Bobcat.jpg
Usually, plot lines surrounding prison breaks involve someone breaking OUT of prison. But a tale of something breaking IN to prison is a whole different

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Bobcat Break-In at Monroe Correctional Facility No Cause for Concern, According to Officials

Bobcat.jpg
Usually, plot lines surrounding prison breaks involve someone breaking OUT of prison. But a tale of something breaking IN to prison is a whole different ballgame ... especially when that something is a wayward bobcat

As the Associated Press reported earlier today, a confused bobcat found its way into the Monroe Correctional Complex late Monday night. Startled by prison guards conducting a routine perimeter check, the bobcat reportedly made its way atop the roof of the special offenders unit. There, the animal was shot with a tranquilizer gun by veterinarian Roger Hancock and taken to Pilchuck Veterinary Hospital in Snohomish for treatment of the injuries it sustained while climbing through razor wire at the prison.

The good news for animal lovers is the bobcat survived the traumatic experience relatively unscathed. Though it did sustain cuts from its encounter with the razor wire, according to an update to the story published by the AP not long ago, the bobcat was stitched up without issue and has since been transported to the Sarvey Wildlife Center in Arlington. The plan is to let the bobcat recuperate before releasing it back into the wild.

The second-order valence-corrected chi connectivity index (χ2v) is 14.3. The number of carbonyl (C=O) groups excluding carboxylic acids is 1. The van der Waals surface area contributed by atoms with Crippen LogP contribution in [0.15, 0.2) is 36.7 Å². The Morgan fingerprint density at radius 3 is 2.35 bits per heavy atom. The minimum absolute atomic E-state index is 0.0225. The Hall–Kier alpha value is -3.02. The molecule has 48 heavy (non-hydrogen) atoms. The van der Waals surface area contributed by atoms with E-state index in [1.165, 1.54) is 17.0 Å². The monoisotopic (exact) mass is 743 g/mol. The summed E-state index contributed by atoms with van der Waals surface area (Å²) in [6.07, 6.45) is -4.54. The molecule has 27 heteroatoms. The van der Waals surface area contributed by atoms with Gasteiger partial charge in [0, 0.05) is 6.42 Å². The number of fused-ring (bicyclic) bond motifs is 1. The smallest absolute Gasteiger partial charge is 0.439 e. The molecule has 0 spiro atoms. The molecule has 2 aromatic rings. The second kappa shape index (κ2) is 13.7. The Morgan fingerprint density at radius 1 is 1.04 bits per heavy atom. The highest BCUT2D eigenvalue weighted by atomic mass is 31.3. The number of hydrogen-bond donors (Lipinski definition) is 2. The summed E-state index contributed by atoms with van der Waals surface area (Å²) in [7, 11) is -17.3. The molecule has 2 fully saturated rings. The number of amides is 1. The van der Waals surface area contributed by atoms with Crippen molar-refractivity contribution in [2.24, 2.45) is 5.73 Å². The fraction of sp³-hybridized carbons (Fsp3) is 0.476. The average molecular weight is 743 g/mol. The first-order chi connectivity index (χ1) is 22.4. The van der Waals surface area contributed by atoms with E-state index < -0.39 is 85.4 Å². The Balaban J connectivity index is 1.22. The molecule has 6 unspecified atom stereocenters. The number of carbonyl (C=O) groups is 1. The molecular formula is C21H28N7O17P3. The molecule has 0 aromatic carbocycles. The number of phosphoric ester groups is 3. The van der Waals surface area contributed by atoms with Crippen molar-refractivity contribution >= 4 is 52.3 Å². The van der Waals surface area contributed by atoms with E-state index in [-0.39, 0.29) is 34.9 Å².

The Monroe prison is the state's largest, home to roughly 2,500 offenders spread over five units with varying security levels.

Speaking of security, how does the fact a bobcat can break into the prison bode for the chances of criminals breaking out of the facility?

The AP has that angle covered to, producing some ultra-obvious yet still entertaining quotes from prison spokesperson Susan Biller.

From the original AP account of the bobcat break-in:

"Yeah, I'd call it weird," she said. "We need to assess how he even got in."

But she doesn't think it's a security risk.

"Bobcats can jump and do things I don't think a human can," she said. "The fencing is designed to keep people in, not cats out."

She's got a point, right?

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